The newly-released “Goodbye Pyeongyang” tells the story of Yang’s niece Son-hwa, who was born and raised in North Korea’s capital.

“When I first saw Son-hwa’s photo,” Yang said, “I thought I was looking at another version of myself.”

Starting in 1995, Yang brought her video camcorder whenever she visited her niece in Pyongyang. In the movie, Son-wha grows up from a bubbly 3-year-old to a shy, reflective teenager. She would recite poems that praise Kim Jong-il, talk about the boy she likes in her class, and simply hang with her aunt Yang.

Yet Son-hwa is not an ordinary North Korean schoolgirl. As an elementary student she would wear a pair of Mickey Mouse tights, which her grandparents in Japan bought her. Though not obvious, it’s easy to sense that Son-hwa lives a relatively comfortable life compared to her classmates in school.

”People in North Korea would always say, ‘Thank you, our leader, we are happy because of you,’” Yang said. “But my nephews and nieces would very often say, ‘Thank you, grandpa and grandma.’ That’s the hidden truth (in the film) ― that these kids are raised and supported by their grandparents who live overseas, (not by Kim Jong-il).”

Toward the end of the movie, Yang shows a letter from Son-hwa, who has just been accepted to a university. The camera thoroughly studies the letter ― which is written in fluent English ― overlaid with the most recent photos of Son-wha, who has grown into a young woman.

Just like Son-hwa in the film, Yang was taught to praise North Korean leaders and strictly believe in communist values while attending Chongryon schools in Osaka.

“But I was only North Korean when I was in school. Once I got out school I went to see concerts and movies, enjoying the other side of the world,” Yang said. “But Son-hwa does not have that option.”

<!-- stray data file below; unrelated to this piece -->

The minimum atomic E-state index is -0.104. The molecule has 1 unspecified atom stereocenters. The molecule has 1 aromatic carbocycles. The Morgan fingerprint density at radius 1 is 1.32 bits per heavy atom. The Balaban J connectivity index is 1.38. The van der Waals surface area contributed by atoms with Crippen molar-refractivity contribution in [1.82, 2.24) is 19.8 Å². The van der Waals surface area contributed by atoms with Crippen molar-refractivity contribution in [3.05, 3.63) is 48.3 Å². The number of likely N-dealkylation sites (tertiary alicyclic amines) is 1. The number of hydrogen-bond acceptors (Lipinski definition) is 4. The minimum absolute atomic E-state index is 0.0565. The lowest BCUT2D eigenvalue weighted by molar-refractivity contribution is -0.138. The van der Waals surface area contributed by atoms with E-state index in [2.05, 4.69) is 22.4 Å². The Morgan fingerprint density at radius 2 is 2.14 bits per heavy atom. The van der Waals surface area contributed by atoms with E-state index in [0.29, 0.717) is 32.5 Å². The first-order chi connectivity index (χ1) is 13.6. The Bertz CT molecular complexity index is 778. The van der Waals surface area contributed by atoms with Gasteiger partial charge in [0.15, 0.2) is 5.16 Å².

Yang said she was extremely angry when her teachers told her she should only work for Chongryon, nowhere else, after she finishes school.

“My family would’ve been an ideal Chongryon family if I behaved the way my teachers wanted me to,” Yang said. “There was a lot of pressure to have certain values and ideologies as a North Korean. But I wanted to make my own decisions for my life.”

Yang, who described North Korea as an “extremely hierarchical, Kim Jong-il-oriented capitalist society,” obtained her South Korean citizenship in 2003. “I didn’t want to, and still don’t really want to be a South Korean,” Yang said. “I just needed a passport that would allow me to visit whichever country I want.”

Before applying for her South Korean citizenship, Yang used a special certificate issued by the Japanese government whenever she needed to go overseas.

Yang has been banned from entering North Korea since the release of her first film, and Chongryon in Osaka asked her to write a formal letter of apology, which she refused. Yang’s mother still visits Pyongyang.

While showing a layered and nuanced cinematic piece, Yang said there is no specific message in the film that she wants to deliver.

“My brothers do not really speak in front of the camera throughout the movie.” Yang said. “But their safety is still at risk by appearing in this film. What I show is the outward appearance of a Pyeongyang family. It’s up to the viewers to interpret what’s behind it.”

“Goodbye Pyeongyang” opens in theaters on Mar. 3.

By Claire Lee (clairelee@heraldcorp.com)